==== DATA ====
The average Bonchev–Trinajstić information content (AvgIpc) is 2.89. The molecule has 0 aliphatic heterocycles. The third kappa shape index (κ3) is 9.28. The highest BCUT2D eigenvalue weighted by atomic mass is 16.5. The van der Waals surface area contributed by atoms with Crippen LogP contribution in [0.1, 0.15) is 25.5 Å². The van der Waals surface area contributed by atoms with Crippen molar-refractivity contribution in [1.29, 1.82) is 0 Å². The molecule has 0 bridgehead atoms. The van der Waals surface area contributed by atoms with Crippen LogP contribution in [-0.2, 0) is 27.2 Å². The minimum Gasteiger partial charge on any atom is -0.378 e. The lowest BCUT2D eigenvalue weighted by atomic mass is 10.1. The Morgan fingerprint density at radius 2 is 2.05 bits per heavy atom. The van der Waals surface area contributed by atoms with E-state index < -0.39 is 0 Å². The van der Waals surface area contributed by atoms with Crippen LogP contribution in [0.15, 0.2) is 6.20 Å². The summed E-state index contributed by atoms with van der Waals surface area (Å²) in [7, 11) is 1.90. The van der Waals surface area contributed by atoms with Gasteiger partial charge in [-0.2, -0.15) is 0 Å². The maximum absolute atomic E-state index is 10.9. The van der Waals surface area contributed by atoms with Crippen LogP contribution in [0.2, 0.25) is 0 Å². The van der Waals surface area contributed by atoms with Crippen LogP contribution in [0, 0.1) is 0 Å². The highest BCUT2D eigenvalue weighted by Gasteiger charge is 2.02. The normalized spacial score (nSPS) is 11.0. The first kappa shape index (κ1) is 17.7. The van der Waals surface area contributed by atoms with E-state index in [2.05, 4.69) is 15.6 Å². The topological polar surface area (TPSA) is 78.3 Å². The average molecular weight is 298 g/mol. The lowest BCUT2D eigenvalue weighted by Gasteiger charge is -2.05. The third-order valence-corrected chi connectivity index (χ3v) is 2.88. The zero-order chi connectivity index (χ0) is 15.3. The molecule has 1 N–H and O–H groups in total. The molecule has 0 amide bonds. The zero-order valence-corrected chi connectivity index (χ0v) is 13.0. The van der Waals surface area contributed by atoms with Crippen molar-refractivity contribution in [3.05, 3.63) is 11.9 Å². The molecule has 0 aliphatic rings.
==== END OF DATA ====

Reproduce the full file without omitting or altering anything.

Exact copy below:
The average Bonchev–Trinajstić information content (AvgIpc) is 2.89. The molecule has 0 aliphatic heterocycles. The third kappa shape index (κ3) is 9.28. The highest BCUT2D eigenvalue weighted by atomic mass is 16.5. The van der Waals surface area contributed by atoms with Crippen LogP contribution in [0.1, 0.15) is 25.5 Å². The van der Waals surface area contributed by atoms with Crippen molar-refractivity contribution in [1.29, 1.82) is 0 Å². The molecule has 0 bridgehead atoms. The van der Waals surface area contributed by atoms with Crippen LogP contribution in [-0.2, 0) is 27.2 Å². The minimum Gasteiger partial charge on any atom is -0.378 e. The lowest BCUT2D eigenvalue weighted by atomic mass is 10.1. The Morgan fingerprint density at radius 2 is 2.05 bits per heavy atom. The van der Waals surface area contributed by atoms with E-state index < -0.39 is 0 Å². The van der Waals surface area contributed by atoms with Crippen LogP contribution in [0.15, 0.2) is 6.20 Å². The summed E-state index contributed by atoms with van der Waals surface area (Å²) in [7, 11) is 1.90. The van der Waals surface area contributed by atoms with Gasteiger partial charge in [-0.2, -0.15) is 0 Å². The maximum absolute atomic E-state index is 10.9. The van der Waals surface area contributed by atoms with Crippen LogP contribution in [0.2, 0.25) is 0 Å². The van der Waals surface area contributed by atoms with Crippen LogP contribution in [0, 0.1) is 0 Å². The highest BCUT2D eigenvalue weighted by Gasteiger charge is 2.02. The normalized spacial score (nSPS) is 11.0. The first kappa shape index (κ1) is 17.7. The van der Waals surface area contributed by atoms with E-state index in [2.05, 4.69) is 15.6 Å². The topological polar surface area (TPSA) is 78.3 Å². The average molecular weight is 298 g/mol. The lowest BCUT2D eigenvalue weighted by Gasteiger charge is -2.05. The third-order valence-corrected chi connectivity index (χ3v) is 2.88. The zero-order chi connectivity index (χ0) is 15.3. The molecule has 1 N–H and O–H groups in total. The molecule has 0 amide bonds. The zero-order valence-corrected chi connectivity index (χ0v) is 13.0. The van der Waals surface area contributed by atoms with Crippen molar-refractivity contribution in [3.05, 3.63) is 11.9 Å². The molecule has 0 aliphatic rings.